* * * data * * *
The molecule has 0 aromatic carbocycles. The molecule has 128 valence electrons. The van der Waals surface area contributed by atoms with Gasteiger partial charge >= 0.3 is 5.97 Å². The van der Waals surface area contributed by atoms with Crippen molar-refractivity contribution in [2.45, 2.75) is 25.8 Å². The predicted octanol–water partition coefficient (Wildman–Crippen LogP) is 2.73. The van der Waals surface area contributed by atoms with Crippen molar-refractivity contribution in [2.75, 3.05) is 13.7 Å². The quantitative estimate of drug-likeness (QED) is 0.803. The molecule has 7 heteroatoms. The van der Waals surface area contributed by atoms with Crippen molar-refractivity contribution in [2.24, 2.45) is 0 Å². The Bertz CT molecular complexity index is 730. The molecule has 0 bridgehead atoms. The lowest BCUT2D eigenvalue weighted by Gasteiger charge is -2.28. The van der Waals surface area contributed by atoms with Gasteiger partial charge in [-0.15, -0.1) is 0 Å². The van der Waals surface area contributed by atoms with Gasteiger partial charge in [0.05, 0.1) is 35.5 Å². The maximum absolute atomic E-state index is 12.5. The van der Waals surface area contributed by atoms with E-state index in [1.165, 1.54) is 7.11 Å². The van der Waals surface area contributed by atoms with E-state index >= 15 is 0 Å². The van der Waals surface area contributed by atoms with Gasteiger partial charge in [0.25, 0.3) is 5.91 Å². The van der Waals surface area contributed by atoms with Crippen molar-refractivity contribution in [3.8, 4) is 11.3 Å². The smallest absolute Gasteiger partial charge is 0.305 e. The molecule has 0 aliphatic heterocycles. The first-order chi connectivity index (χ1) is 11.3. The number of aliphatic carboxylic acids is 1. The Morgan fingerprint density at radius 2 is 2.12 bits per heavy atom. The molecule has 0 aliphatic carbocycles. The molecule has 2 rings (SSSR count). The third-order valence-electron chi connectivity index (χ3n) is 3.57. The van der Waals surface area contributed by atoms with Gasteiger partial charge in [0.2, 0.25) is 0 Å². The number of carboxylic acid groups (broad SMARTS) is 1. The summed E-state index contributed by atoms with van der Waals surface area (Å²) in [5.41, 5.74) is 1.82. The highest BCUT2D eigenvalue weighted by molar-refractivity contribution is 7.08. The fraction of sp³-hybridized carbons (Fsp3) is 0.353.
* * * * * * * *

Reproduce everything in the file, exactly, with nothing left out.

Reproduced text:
The molecule has 0 aromatic carbocycles. The molecule has 128 valence electrons. The van der Waals surface area contributed by atoms with Gasteiger partial charge >= 0.3 is 5.97 Å². The van der Waals surface area contributed by atoms with Crippen molar-refractivity contribution in [2.45, 2.75) is 25.8 Å². The predicted octanol–water partition coefficient (Wildman–Crippen LogP) is 2.73. The van der Waals surface area contributed by atoms with Crippen molar-refractivity contribution in [2.75, 3.05) is 13.7 Å². The quantitative estimate of drug-likeness (QED) is 0.803. The molecule has 7 heteroatoms. The van der Waals surface area contributed by atoms with Crippen molar-refractivity contribution in [2.24, 2.45) is 0 Å². The Bertz CT molecular complexity index is 730. The molecule has 0 bridgehead atoms. The lowest BCUT2D eigenvalue weighted by Gasteiger charge is -2.28. The van der Waals surface area contributed by atoms with Gasteiger partial charge in [-0.15, -0.1) is 0 Å². The van der Waals surface area contributed by atoms with Gasteiger partial charge in [0.05, 0.1) is 35.5 Å². The maximum absolute atomic E-state index is 12.5. The van der Waals surface area contributed by atoms with E-state index in [1.165, 1.54) is 7.11 Å². The van der Waals surface area contributed by atoms with E-state index >= 15 is 0 Å². The van der Waals surface area contributed by atoms with Gasteiger partial charge in [0.25, 0.3) is 5.91 Å². The van der Waals surface area contributed by atoms with Crippen molar-refractivity contribution in [3.8, 4) is 11.3 Å². The smallest absolute Gasteiger partial charge is 0.305 e. The molecule has 0 aliphatic heterocycles. The first-order chi connectivity index (χ1) is 11.3. The number of aliphatic carboxylic acids is 1. The Morgan fingerprint density at radius 2 is 2.12 bits per heavy atom. The molecule has 0 aliphatic carbocycles. The molecule has 2 rings (SSSR count). The third-order valence-electron chi connectivity index (χ3n) is 3.57. The van der Waals surface area contributed by atoms with Gasteiger partial charge in [0.2, 0.25) is 0 Å². The number of carboxylic acid groups (broad SMARTS) is 1. The summed E-state index contributed by atoms with van der Waals surface area (Å²) in [5.41, 5.74) is 1.82. The highest BCUT2D eigenvalue weighted by molar-refractivity contribution is 7.08. The fraction of sp³-hybridized carbons (Fsp3) is 0.353.